The government’s porn block is a hideous example of paternalism at its worst │ Ben Harris

Wherever you stand on the political spectrum, there’s a lot to criticise the outgoing government for. One of the few things most people can agree on right now is that Theresa May has been among the worst Prime Ministers in living memory.

And yet despite all the debate surrounding her legacy, one of her most hideous policies is one that many are not even aware of – the online pornography age verification scheme.

Put simply, the government will soon be introducing a blanket block on all commercial pornography websites from being accessed from the UK, with users having to verify their age before being allowed to enter.

The main problem with this policy is that to have their age verified, users will have to hand over sensitive personal information (such as credit card, passport or diving licence details) to third-party age verification companies. The potential for trouble with this plan barely needs pointing out. If there’s one thing we’ve learned from the growth of the internet, it’s that private data often doesn’t stay private for long.

It is thus not hard to imagine a situation whereby highly sensitive, private information on the porn habits of millions of people gets accidentally released to the wider world. Worse still are the opportunities this will open up to tech-savvy criminals, who can and inevitably will steal this private information in order to blackmail individuals.

So why is the government so intent on implementing such a flawed system? As with many of the illiberal, authoritarian policies proposed by the May government, this is all being done in the name of “protecting children”.

Supporters of the age verification plan argue that these measures are needed to stop children from accidentally stumbling onto pornography while using the internet.

Aside from the fact that it’s actually not that easy to simply happen across online pornography when you’re not explicitly looking for it, this also demonstrates a growing trend in British society where it is the government, not parents, which is seen as the chief guardian of children.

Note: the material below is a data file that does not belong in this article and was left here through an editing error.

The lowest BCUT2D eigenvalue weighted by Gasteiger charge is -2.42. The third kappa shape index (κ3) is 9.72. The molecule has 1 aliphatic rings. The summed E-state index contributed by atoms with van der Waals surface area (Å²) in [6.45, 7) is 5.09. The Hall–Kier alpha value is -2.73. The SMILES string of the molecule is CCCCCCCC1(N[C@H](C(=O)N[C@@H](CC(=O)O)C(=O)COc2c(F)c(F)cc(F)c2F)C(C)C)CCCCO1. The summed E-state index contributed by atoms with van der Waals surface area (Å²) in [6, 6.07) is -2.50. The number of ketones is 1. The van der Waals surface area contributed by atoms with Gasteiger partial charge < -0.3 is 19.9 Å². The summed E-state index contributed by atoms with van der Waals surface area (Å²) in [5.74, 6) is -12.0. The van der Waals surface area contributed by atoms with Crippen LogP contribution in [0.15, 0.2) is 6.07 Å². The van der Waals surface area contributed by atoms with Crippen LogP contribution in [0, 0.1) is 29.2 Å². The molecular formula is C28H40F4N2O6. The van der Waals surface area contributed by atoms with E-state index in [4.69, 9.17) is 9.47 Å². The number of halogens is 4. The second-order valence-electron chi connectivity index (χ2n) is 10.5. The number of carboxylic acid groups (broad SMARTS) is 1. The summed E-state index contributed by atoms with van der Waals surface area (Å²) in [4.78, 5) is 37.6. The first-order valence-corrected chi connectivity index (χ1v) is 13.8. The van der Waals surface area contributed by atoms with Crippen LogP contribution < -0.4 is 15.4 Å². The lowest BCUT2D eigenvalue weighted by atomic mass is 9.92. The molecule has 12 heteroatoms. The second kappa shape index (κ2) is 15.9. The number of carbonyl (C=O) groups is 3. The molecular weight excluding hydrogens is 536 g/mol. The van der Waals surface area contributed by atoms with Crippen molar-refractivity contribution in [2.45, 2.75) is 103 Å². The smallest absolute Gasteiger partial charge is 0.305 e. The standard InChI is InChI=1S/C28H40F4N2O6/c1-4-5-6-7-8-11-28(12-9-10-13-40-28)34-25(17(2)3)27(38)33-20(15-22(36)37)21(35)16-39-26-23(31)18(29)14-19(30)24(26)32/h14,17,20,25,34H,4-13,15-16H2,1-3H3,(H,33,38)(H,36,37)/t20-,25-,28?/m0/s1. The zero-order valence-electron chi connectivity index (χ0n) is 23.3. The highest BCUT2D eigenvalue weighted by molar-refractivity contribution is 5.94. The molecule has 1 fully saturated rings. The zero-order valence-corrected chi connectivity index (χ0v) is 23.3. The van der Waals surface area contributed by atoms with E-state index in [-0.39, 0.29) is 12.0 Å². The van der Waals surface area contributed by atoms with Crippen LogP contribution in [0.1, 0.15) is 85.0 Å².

Indeed, this attitude was exemplified in Conservative leadership candidate Jeremy Hunt, who when asked on Twitter recently whether he would reverse the plans, responded “No sorry I think we should protect kids from porn”, before mentioning his own young children, glossing over his own responsibilities as a parent and seemingly implying that these responsibilities should be outsourced to the government.

That Hunt isn’t likely to win the contest matters little. The fact that such regressive policy was created by a Conservative government shows just how much this once great party has regressed in recent years.

Where once the Conservatives championed small government and giving individuals more control over their own lives, now they seek to squeeze the all-watching eye of the state into every nook and cranny of our lives.

This is however not a new ideology – it’s merely an evolution of old-fashioned Tory paternalism.

While the Tory paternalism of the 50s and 60s stressed the importance of the government in upholding some arbitrary form of moral order, the 21st century paternalism instead places its focus on the state stepping in to “protect” the health and well-being of its citizens, particularly children. This can be seen with other awful policies such as the Sugar Tax.

While this may sound nice in theory, in practice the end result is that adults are treated like children by the government, and lazy parents are given the green light to abdicate their responsibilities even further.

Do I think children should be consuming pornography? Of course not. However, it is up to parents to supervise their children and make use of the already existing plethora of parental controls to make sure that their children avoid inappropriate content online.

Furthermore, for the children and teenagers who do want to access porn, there is little the government can do anyway. Kids are remarkably good with technology and, given that these age verification checks can be bypassed through the use of proxies or VPNs, it is incredibly naive to think that they will be stopped by something as rudimentary as a block.

In the end, we don’t even know whether this scheme will actually go ahead. Unsurprisingly, it has been beset by issues and has had to be repeatedly delayed.

Nonetheless, we cannot rely on government incompetence to save us from Orwellian power grabs. If we do not stand up to 21st century paternalism and the ever-growing encroachment of the government into our daily lives, there’s no telling what dark path we will be led down.

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